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Thu, May 23

Marquez presents at American Indian Youth Conference

Yavapai-Apache Nation Tribal Councilwoman Cora-Lei Marquez (far left) with students from the Yavapai-Apache Nation during the 2008 American Indian Youth Conference in Tucson. 
Contributed photo

Yavapai-Apache Nation Tribal Councilwoman Cora-Lei Marquez (far left) with students from the Yavapai-Apache Nation during the 2008 American Indian Youth Conference in Tucson. Contributed photo

Yavapai-Apache Nation Tribal Councilwoman Cora-Lei Marquez was a featured workshop presenter at the 2008 American Indian Youth Conference hosted by the Arizona Indian Education Association and University of Arizona Nov. 21 in Tucson.

This year's conference theme was "Strengthening Culture & Education to Empower Our Youth," and collectively addressed more than 500 participants throughout the week.

The American Indian Youth Conference honors youth and their ability to transform communities in a positive way, provides youth with the knowledge and skills to achieve their academic and career goals and orients students to the University of Arizona through interactive activities and workshops. Marquez took the opportunity to address native youth about having a dream and making it a reality, regardless of the challenges that they may face. Marquez demonstrated her message by providing real-to-life success stories that reflect practical life challenges with goal-oriented results.

"I have given this presentation to the youth of the Yavapai-Apache Nation during our Summer Youth Intern Program," Marquez stated. "The response from our teens was amazing. Living and working as a leader in our community, I was able to witness first-hand the confidence, motivation and determination that resulted from our tribal youth's involvement. It was an honor to deliver this message to youth in general. I am determined to make a difference, not only in the Yavapai-Apache community, but also in our surrounding communities. It is important for youth to realize that we as leaders have had to overcome challenges, however we have persevered to ensure that we are able to make a positive impact for our people and communities."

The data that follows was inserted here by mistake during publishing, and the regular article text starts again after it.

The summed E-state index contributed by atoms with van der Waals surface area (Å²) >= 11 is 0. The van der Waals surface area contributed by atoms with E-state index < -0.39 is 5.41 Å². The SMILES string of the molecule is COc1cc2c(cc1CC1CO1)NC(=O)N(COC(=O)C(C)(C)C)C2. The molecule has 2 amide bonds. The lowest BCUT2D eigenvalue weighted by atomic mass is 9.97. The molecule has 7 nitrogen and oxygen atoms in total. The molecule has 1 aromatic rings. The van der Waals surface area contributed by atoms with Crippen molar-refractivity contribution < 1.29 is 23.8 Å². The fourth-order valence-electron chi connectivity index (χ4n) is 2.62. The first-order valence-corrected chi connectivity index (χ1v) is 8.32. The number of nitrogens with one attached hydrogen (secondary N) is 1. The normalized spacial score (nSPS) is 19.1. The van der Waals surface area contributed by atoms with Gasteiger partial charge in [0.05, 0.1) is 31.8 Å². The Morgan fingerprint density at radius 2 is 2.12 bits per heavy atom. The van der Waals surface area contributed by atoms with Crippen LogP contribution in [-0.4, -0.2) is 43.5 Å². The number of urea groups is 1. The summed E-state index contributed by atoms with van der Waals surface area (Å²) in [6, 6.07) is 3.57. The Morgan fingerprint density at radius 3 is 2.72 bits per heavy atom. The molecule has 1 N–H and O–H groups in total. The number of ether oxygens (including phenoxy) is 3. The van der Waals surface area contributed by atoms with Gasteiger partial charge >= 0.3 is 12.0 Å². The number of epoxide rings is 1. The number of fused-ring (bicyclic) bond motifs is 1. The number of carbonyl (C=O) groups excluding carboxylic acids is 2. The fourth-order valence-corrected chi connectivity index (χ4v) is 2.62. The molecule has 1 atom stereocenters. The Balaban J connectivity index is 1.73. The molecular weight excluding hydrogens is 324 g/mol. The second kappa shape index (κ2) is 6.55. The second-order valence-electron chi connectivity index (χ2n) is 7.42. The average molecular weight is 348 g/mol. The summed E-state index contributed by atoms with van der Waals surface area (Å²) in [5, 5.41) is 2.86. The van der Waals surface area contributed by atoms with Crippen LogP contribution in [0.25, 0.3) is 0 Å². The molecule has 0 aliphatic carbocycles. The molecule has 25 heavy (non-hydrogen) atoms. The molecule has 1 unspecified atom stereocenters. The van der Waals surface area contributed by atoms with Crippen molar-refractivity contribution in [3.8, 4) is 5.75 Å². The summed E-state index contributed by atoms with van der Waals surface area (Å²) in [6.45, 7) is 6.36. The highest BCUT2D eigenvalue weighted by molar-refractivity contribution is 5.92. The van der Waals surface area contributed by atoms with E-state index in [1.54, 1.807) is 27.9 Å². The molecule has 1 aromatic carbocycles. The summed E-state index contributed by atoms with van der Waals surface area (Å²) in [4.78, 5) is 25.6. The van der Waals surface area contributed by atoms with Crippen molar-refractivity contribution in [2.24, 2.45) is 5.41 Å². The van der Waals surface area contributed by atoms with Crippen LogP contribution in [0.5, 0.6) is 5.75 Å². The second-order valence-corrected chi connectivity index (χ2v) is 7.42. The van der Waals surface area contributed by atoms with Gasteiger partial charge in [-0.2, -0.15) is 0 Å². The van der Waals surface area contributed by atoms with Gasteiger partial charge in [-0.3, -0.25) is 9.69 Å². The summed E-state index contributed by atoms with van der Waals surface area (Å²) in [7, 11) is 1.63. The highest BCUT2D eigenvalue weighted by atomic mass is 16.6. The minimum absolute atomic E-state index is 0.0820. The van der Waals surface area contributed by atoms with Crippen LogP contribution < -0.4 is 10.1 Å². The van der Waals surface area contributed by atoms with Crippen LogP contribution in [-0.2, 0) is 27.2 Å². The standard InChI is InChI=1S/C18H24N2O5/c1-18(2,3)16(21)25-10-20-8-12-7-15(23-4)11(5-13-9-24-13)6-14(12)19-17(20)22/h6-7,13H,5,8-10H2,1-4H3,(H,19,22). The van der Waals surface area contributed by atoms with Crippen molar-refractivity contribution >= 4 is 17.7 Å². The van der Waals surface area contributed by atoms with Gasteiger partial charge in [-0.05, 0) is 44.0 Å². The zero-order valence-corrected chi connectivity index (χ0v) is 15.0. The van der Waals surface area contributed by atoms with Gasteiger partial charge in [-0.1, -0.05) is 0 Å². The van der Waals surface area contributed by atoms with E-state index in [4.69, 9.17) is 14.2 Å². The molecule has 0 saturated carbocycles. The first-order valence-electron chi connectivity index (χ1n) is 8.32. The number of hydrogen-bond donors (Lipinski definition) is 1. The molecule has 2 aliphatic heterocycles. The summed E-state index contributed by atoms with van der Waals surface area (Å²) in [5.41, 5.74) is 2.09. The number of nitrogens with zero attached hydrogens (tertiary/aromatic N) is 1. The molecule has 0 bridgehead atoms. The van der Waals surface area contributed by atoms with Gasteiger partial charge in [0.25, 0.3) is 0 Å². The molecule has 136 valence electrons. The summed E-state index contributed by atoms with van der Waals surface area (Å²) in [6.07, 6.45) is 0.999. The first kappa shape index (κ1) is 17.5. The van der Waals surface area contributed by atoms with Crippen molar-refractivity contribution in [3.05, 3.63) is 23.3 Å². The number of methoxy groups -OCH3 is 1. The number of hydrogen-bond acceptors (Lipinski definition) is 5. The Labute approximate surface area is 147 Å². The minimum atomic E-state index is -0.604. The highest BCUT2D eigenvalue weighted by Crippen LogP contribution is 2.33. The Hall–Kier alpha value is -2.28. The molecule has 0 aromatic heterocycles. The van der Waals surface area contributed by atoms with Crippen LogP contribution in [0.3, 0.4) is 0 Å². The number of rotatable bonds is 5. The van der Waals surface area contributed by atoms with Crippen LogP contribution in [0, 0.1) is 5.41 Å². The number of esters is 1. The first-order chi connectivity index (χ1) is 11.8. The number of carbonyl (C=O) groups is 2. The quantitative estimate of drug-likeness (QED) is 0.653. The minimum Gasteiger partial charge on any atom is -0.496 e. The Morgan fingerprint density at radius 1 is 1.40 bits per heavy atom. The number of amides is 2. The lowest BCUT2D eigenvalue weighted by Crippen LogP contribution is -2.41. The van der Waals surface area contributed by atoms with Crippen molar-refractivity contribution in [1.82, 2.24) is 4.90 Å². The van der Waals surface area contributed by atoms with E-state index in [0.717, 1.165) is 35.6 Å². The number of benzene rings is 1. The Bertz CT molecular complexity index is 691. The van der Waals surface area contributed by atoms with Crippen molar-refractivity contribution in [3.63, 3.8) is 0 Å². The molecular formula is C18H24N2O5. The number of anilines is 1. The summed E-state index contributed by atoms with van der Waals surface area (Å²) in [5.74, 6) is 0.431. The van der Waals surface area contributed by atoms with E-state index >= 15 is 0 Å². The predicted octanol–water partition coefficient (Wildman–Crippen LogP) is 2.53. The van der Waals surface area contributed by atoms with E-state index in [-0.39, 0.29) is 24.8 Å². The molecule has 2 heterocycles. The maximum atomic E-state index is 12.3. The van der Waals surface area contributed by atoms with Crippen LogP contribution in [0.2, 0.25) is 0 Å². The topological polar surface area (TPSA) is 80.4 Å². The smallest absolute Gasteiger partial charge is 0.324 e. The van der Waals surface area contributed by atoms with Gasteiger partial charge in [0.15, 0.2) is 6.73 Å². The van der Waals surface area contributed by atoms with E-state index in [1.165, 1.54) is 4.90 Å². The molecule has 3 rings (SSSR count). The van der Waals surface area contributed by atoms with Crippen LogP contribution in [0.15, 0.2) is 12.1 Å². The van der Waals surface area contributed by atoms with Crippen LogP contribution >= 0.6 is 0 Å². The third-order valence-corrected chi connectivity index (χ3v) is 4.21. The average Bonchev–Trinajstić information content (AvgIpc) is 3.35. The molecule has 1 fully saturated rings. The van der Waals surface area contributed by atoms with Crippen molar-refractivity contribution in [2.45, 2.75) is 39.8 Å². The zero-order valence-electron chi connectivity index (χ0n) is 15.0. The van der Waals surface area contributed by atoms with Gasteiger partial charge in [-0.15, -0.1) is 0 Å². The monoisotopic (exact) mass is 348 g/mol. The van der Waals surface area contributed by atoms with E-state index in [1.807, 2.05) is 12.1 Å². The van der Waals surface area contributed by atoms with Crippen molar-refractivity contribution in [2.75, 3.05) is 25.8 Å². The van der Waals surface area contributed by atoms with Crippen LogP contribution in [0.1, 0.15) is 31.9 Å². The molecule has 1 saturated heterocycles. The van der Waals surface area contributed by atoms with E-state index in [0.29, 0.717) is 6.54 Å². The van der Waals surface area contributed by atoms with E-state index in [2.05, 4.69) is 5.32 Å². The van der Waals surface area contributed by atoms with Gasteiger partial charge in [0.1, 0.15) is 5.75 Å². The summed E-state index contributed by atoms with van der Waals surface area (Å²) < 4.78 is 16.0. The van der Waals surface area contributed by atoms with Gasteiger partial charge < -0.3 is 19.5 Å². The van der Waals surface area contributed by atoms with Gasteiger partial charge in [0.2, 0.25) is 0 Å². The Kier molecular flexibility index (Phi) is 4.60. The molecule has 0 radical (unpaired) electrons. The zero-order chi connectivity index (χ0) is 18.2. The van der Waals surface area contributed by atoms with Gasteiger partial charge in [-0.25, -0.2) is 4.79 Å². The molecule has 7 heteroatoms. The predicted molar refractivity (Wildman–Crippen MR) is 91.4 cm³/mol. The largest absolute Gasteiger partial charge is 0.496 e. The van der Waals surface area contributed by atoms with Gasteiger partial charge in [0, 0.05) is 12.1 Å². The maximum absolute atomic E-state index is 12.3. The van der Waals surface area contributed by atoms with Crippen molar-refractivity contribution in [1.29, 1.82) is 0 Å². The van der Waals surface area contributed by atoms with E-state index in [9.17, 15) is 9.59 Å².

Marquez is currently serving her second term on the Yavapai-Apache Nation's Tribal Council. She was first elected after winning a Special Election in 2007 and was recently re-elected to serve the people of the Yavapai-Apache Nation. Additionally, Marquez is involved in preserving the Yavapai culture, language and working with tribal youth and the community.

Yavapai-Apache Nation Chairman Thomas Beauty said, "We are very proud that the leaders of the Yavapai-Apache Nation have the ability to share our message with so many, especially youth. Cora-Lei has been an active part of our leadership team and continues to work to deliver quality services and improve the quality of life for the Yavapai-Apache Nation. I am confident the she was able to deliver an important message to Native youth during the 2008 American Indian Youth Conference."

The Yavapai-Apache Nation is a sovereign Native American tribe from the Verde Valley. Tribal members have two culturally distinct backgrounds and speak two indigenous languages. Today, the Yavapai-Apache Nation thrives on a reservation that spans over 1,800 acres in the four communities of Camp Verde, Middle Verde, Clarkdale, and Rimrock. The Nation proudly owns and operates Cliff Castle Casino, Yavapai-Apache Construction, Yavapai-Apache Sand & Gravel and Yavapai-Apache Gaming, an enterprise that has successfully completed five start-up casinos nationwide.

For additional information regarding the Yavapai-Apache Nation please contact the Office of Public Relations at (928) 567-1006 or visit www.yavapai-apache.org.

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